Our return to Sydney was by daylight, so that we were able to see something of the country. But there is a great monotony about Australian scenery. One soon gets tired of the everlasting gum-trees, with their dull blue-green leaves, hanging straight down, as if they were just going to die. This is one of the anomalies or contradictions of Australia. The others are: The flowers have no scent. The birds have no song. The trees shed their bark instead of their leaves. The animals
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fly (the possum) and hop, and the birds run. The rivers have no water in them. Bread-and-butter always falls with the butter side up. There are several other contradictions, but I am afraid I have forgotten them.
According to our original programme - and, indeed, according to the amended one - we were to have paid a visit to New Zealand. But the sudden illness of the Admiral upset, once more, our intended route. Our movements, from time to time, were directed by telegrams from the Admiralty; and it had been known for some time that one of the principal items in our itinerary was a visit to Chefoo, in North China, in order that the two young Princes might visit Pekin and also see the Great Wall of China. But in consequence of various unforeseen delays, by the time we got into northern latitudes and had paid our visit to Japan, it was too late in the season for Pekin and the Great Wall, so we missed these as well as New Zealand, much to our regret.
The Admiral's illness was the most unfortunate and disquieting event of the whole cruise. It was very sudden, and occurred a few days before we were to have sailed from Sydney. The inevitable photographer had come on board the Inconstant to take a group photograph of the officers. He had taken one group and we were just posing for a second one, when the Admiral, without saying a word to anyone, first sat down on a gun-slide and then fell on to the deck. The doctors put him to bed, and he remained unconscious for many hours. When he recovered consciousness he remained very low and weak and could take no nourishment, so that we feared a fatal result for some days.
At this time Sir Arthur Kennedy was Governor of
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Queensland. He was Lord Clanwilliam's father-in-law; and as Lady Kennedy was no longer alive, an unmarried daughter lived with her father and was mistress of Government House. They had been on a visit to the Normanbys at Melbourne while we were there, and we all knew them very well. So I immediately telegraphed to Brisbane and asked them to come down to Sydney, which they did by the first opportunity.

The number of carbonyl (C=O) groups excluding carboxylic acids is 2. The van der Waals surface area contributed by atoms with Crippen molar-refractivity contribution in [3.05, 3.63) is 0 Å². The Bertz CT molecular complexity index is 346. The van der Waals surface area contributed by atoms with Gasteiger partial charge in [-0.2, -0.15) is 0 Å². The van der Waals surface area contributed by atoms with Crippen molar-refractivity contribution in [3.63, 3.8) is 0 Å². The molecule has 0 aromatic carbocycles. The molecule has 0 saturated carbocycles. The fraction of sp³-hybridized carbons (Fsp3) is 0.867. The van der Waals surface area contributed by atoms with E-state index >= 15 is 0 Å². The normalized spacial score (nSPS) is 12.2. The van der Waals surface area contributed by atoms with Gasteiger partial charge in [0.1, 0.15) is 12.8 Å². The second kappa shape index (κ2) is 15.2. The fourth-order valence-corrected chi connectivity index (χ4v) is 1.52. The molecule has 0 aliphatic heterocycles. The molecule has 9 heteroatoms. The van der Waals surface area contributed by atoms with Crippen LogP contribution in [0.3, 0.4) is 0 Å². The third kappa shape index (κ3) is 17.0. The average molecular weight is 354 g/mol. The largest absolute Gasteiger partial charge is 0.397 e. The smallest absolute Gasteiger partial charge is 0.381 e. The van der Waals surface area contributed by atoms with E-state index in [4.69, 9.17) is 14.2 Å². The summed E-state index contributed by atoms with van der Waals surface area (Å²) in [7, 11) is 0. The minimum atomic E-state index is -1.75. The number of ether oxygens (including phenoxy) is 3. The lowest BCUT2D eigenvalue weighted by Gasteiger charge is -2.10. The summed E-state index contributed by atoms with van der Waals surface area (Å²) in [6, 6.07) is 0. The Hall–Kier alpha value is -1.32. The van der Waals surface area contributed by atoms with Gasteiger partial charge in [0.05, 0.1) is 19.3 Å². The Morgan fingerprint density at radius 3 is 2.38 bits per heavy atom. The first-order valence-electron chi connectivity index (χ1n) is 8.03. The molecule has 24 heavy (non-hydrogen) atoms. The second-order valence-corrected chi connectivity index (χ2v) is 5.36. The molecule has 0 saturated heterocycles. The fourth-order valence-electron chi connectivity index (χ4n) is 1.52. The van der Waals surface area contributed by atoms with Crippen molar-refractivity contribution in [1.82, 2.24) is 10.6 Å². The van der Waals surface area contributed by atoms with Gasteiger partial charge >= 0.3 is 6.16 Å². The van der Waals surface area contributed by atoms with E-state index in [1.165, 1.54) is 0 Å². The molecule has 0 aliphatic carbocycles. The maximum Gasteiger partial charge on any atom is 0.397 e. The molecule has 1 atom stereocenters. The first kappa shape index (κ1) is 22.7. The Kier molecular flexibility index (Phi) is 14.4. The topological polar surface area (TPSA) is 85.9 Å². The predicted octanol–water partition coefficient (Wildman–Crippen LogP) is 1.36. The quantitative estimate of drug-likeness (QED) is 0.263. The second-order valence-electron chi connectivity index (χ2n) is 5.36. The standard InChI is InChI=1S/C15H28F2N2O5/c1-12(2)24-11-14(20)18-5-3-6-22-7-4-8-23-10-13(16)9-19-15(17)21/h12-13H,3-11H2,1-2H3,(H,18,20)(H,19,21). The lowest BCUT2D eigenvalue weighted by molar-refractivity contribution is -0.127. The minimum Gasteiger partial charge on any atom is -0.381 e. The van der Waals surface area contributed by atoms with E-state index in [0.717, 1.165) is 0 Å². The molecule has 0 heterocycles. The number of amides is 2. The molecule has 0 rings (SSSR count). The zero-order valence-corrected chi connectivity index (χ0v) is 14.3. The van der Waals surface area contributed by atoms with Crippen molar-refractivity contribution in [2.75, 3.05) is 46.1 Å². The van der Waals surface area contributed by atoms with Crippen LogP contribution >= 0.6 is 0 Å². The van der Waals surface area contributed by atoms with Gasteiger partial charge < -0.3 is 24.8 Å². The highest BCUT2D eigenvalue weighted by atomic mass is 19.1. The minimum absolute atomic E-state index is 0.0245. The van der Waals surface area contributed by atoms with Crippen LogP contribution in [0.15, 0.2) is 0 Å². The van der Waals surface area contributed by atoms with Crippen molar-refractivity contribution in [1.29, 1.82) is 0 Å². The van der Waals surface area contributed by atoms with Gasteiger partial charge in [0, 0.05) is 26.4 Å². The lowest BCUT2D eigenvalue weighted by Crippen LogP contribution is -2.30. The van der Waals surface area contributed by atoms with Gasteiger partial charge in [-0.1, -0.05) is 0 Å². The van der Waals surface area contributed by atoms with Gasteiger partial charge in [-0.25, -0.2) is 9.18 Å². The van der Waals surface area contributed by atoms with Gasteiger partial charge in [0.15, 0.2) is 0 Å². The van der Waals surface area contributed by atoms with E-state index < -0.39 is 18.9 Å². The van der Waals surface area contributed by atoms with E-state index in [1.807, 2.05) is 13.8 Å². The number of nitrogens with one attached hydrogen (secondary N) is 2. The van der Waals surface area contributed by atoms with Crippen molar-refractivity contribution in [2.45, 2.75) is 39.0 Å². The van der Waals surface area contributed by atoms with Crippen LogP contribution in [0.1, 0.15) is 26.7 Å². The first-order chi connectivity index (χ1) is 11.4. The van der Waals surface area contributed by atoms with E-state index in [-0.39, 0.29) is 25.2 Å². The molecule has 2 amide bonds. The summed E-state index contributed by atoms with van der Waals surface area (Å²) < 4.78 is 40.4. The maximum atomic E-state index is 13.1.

I remembered being greatly struck - when meeting the Kennedys at Melbourne - by the deep devotion of Miss Kennedy to her father. When I saw them together, I was constantly reminded of that beautiful description in the " Lady of the Lake " of the relations between the Douglas and his daughter; and I thought this augured well of the care she would take of her brother-in-law, if she would undertake the duties of head-nurse; and she did. She was duly installed in the Admiral's spare cabin, and took entire charge of the patient. She was worth a dozen doctors, and - to use the language of the Naval Discipline Act - " Under the good providence of God " she saved the Admiral's life.
The only difficulty we had, was to get her away from her patient's bedside, for an hour a day, to go on shore for a walk, to get fresh air and exercise. Her unremitting attention and unselfish devotion to that which she assumed to be her duty was an inspiration, even for those whose watchword is " Duty."
The Admiral got better, and when he was sufficiently recovered we received orders from home to pay a visit to Queensland.
Brisbane, the capital of Queensland, is thirty-five miles up a river, which, strange to say, has some water in it, though not enough for big ships; so the squadron
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anchored in Moreton Bay, four miles from the shore, and as the Admiral and all the other Captains went up to Brisbane, and I had to stay and look after the squadron, I never put my foot on shore in Queensland. So, by way of consoling me, my friends told me that it was out and away the most charming and most beautiful country that the squadron had visited. I felt like the tourist who had missed seeing the elephant at Venice.
The squadron only stayed five days in Moreton Bay, and then sailed for the Fiji Islands.
The Admiral's illness and the trip to Queensland put New Zealand out of the question.